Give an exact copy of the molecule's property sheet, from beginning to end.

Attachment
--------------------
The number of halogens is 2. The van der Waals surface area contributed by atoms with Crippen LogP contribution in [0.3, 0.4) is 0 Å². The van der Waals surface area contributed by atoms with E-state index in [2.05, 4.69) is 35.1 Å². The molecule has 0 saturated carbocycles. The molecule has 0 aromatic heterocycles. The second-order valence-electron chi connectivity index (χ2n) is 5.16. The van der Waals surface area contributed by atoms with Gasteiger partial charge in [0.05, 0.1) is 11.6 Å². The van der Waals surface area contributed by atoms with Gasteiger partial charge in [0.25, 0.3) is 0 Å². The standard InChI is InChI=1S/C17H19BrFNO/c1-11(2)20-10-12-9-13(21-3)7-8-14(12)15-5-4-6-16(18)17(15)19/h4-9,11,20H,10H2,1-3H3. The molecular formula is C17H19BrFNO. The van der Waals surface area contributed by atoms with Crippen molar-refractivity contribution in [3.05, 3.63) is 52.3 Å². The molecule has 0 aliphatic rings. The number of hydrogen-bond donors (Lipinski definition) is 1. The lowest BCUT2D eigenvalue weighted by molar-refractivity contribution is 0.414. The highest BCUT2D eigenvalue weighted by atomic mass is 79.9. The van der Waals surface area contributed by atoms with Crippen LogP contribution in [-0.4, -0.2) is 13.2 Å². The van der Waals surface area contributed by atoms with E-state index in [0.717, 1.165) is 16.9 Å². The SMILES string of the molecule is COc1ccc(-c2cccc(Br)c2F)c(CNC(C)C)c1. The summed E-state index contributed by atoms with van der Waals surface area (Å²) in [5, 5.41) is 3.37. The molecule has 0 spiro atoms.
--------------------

The number of halogens is 2. The van der Waals surface area contributed by atoms with Crippen LogP contribution in [0.3, 0.4) is 0 Å². The van der Waals surface area contributed by atoms with E-state index in [2.05, 4.69) is 35.1 Å². The molecule has 0 saturated carbocycles. The molecule has 0 aromatic heterocycles. The second-order valence-electron chi connectivity index (χ2n) is 5.16. The van der Waals surface area contributed by atoms with Gasteiger partial charge in [0.05, 0.1) is 11.6 Å². The van der Waals surface area contributed by atoms with Gasteiger partial charge in [0.25, 0.3) is 0 Å². The standard InChI is InChI=1S/C17H19BrFNO/c1-11(2)20-10-12-9-13(21-3)7-8-14(12)15-5-4-6-16(18)17(15)19/h4-9,11,20H,10H2,1-3H3. The molecular formula is C17H19BrFNO. The van der Waals surface area contributed by atoms with Crippen molar-refractivity contribution in [3.05, 3.63) is 52.3 Å². The molecule has 0 aliphatic rings. The number of hydrogen-bond donors (Lipinski definition) is 1. The lowest BCUT2D eigenvalue weighted by molar-refractivity contribution is 0.414. The highest BCUT2D eigenvalue weighted by atomic mass is 79.9. The van der Waals surface area contributed by atoms with Crippen LogP contribution in [-0.4, -0.2) is 13.2 Å². The van der Waals surface area contributed by atoms with E-state index in [0.717, 1.165) is 16.9 Å². The SMILES string of the molecule is COc1ccc(-c2cccc(Br)c2F)c(CNC(C)C)c1. The summed E-state index contributed by atoms with van der Waals surface area (Å²) in [5, 5.41) is 3.37. The molecule has 0 spiro atoms.